Mackerrass keen theatrical instincts informed the second of the three Leonore overtures; this one prefaces Leonore itself, the opera that became Fidelio. Pregnant with anticipation from the off, Mackerras moved the overture through its potency with dramatic thrust; his relishing of incident and import made for engrossing listening. Antiphonal violins, and double basses in a line across the back of the platform (eight for the overture, six for the symphonies), aided Mackerrass quest for airy textures.
Presumably Mackerras played the Second Symphony before No.1 to avoid sameness of key signatures both the overture and Symphony No.1 are in C major. In his directness, business-like even, Mackerrass historical awareness was to the fore in these urbane renditions that fizzed with detail. In both symphonies Sir Charles was light-footed, but one could never accuse him of being metronomic. Despite the fleetness, there was light and shade, energy and pensiveness, strength and gentleness, and a drive that never rebutted expressive curves.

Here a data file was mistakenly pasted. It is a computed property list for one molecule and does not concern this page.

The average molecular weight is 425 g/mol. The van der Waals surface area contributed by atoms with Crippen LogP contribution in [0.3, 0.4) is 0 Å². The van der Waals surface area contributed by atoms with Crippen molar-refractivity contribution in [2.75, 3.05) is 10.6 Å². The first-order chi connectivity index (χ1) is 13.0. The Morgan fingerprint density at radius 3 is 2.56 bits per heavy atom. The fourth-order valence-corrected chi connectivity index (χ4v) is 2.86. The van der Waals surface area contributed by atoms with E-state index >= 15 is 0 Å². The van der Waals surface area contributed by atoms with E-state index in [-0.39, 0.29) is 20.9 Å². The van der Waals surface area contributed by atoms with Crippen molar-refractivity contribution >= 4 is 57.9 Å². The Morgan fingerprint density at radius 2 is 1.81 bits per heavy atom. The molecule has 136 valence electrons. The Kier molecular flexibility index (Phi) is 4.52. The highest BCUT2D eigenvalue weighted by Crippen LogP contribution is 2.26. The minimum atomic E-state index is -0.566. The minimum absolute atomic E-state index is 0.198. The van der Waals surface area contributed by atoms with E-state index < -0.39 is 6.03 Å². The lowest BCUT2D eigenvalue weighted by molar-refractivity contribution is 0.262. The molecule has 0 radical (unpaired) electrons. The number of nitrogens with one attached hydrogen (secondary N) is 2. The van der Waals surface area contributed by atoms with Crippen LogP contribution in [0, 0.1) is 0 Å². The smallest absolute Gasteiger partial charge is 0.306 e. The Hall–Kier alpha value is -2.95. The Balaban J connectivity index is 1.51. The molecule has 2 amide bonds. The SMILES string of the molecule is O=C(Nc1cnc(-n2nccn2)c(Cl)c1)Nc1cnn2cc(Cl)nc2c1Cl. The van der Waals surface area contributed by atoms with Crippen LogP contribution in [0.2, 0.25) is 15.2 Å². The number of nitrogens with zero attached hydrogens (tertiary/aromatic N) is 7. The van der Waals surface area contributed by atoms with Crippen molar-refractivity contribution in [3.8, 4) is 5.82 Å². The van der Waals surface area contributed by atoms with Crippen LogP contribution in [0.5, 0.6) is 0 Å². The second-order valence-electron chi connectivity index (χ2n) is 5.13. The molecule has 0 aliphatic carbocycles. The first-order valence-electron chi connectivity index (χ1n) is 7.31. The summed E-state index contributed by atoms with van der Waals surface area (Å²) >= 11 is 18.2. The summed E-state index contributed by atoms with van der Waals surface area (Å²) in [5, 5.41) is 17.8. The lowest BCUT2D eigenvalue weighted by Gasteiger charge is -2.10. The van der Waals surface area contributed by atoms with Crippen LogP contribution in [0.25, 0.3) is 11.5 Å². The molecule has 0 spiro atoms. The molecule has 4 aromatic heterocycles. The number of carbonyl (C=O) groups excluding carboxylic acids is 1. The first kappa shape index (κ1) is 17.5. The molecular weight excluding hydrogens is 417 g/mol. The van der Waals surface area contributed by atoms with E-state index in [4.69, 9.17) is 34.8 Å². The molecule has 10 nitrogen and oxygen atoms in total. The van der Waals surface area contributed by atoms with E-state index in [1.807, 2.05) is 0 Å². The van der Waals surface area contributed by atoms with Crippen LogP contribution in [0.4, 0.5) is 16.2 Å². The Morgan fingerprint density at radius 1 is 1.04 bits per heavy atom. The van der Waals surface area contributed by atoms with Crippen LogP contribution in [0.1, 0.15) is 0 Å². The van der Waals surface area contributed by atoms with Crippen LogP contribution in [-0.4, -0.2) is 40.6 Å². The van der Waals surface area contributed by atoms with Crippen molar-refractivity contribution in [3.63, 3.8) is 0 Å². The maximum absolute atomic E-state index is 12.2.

With all repeats in place (including twice-through again for scherzo da capos), vivid woodwind and brass, and crisp timpani, the highlight of an eventful concert was No.2s finale, taken at a whirlwind tempo, which brought playing that was wonderfully articulate, unanimous and buoyant.
This sparkling evening couldnt have begun this Beethoven cycle any more winningly; no doubt too that Sir Charless insights and brio enthused the Philharmonia Orchestra as much as they delighted the audience.
- This Thursday, 7 March, Mackerras conducts the Eroica and Murray Perahia plays Piano Concerto No.1
- Box Office: 020 7960 4201 www.rfh.org.uk
- Other Beethoven concerts on 12 and 14 March conductors to be announced